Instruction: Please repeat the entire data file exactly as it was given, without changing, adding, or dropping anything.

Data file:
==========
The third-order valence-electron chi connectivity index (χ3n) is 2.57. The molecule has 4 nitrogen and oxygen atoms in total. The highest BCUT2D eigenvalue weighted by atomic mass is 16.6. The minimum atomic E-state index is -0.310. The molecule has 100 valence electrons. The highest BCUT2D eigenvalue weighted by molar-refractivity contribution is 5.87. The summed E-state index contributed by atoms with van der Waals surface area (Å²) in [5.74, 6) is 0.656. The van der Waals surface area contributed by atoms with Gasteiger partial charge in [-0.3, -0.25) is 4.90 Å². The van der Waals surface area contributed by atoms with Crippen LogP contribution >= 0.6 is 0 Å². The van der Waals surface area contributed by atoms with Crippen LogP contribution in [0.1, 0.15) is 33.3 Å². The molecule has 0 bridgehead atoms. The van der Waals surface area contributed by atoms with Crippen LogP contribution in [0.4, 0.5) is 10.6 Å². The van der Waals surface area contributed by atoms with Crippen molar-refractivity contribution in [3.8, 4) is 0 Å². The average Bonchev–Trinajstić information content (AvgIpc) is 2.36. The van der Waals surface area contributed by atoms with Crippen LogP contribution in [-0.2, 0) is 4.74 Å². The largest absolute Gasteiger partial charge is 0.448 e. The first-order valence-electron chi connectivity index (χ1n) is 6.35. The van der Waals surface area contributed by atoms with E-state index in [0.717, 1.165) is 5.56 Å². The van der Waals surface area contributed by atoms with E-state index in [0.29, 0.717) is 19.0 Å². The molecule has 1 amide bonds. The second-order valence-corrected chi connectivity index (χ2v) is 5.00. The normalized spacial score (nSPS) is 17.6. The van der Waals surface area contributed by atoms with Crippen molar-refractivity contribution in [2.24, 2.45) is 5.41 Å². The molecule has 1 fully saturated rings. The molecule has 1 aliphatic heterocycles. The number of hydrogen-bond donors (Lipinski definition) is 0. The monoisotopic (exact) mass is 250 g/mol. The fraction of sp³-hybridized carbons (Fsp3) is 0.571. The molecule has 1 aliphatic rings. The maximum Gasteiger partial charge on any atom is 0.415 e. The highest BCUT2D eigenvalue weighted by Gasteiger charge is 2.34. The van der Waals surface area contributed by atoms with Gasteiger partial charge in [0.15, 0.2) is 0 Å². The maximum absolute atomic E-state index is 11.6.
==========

The third-order valence-electron chi connectivity index (χ3n) is 2.57. The molecule has 4 nitrogen and oxygen atoms in total. The highest BCUT2D eigenvalue weighted by atomic mass is 16.6. The minimum atomic E-state index is -0.310. The molecule has 100 valence electrons. The highest BCUT2D eigenvalue weighted by molar-refractivity contribution is 5.87. The summed E-state index contributed by atoms with van der Waals surface area (Å²) in [5.74, 6) is 0.656. The van der Waals surface area contributed by atoms with Gasteiger partial charge in [-0.3, -0.25) is 4.90 Å². The van der Waals surface area contributed by atoms with Crippen LogP contribution >= 0.6 is 0 Å². The van der Waals surface area contributed by atoms with Crippen LogP contribution in [0.1, 0.15) is 33.3 Å². The molecule has 0 bridgehead atoms. The van der Waals surface area contributed by atoms with Crippen LogP contribution in [0.4, 0.5) is 10.6 Å². The van der Waals surface area contributed by atoms with Crippen molar-refractivity contribution in [3.8, 4) is 0 Å². The average Bonchev–Trinajstić information content (AvgIpc) is 2.36. The van der Waals surface area contributed by atoms with Crippen LogP contribution in [-0.2, 0) is 4.74 Å². The largest absolute Gasteiger partial charge is 0.448 e. The first-order valence-electron chi connectivity index (χ1n) is 6.35. The van der Waals surface area contributed by atoms with E-state index in [0.717, 1.165) is 5.56 Å². The van der Waals surface area contributed by atoms with E-state index in [0.29, 0.717) is 19.0 Å². The molecule has 1 amide bonds. The second-order valence-corrected chi connectivity index (χ2v) is 5.00. The normalized spacial score (nSPS) is 17.6. The van der Waals surface area contributed by atoms with Crippen molar-refractivity contribution in [2.24, 2.45) is 5.41 Å². The molecule has 1 fully saturated rings. The molecule has 1 aliphatic heterocycles. The number of hydrogen-bond donors (Lipinski definition) is 0. The monoisotopic (exact) mass is 250 g/mol. The fraction of sp³-hybridized carbons (Fsp3) is 0.571. The molecule has 1 aliphatic rings. The maximum Gasteiger partial charge on any atom is 0.415 e. The highest BCUT2D eigenvalue weighted by Gasteiger charge is 2.34. The van der Waals surface area contributed by atoms with Gasteiger partial charge in [0.15, 0.2) is 0 Å². The maximum absolute atomic E-state index is 11.6.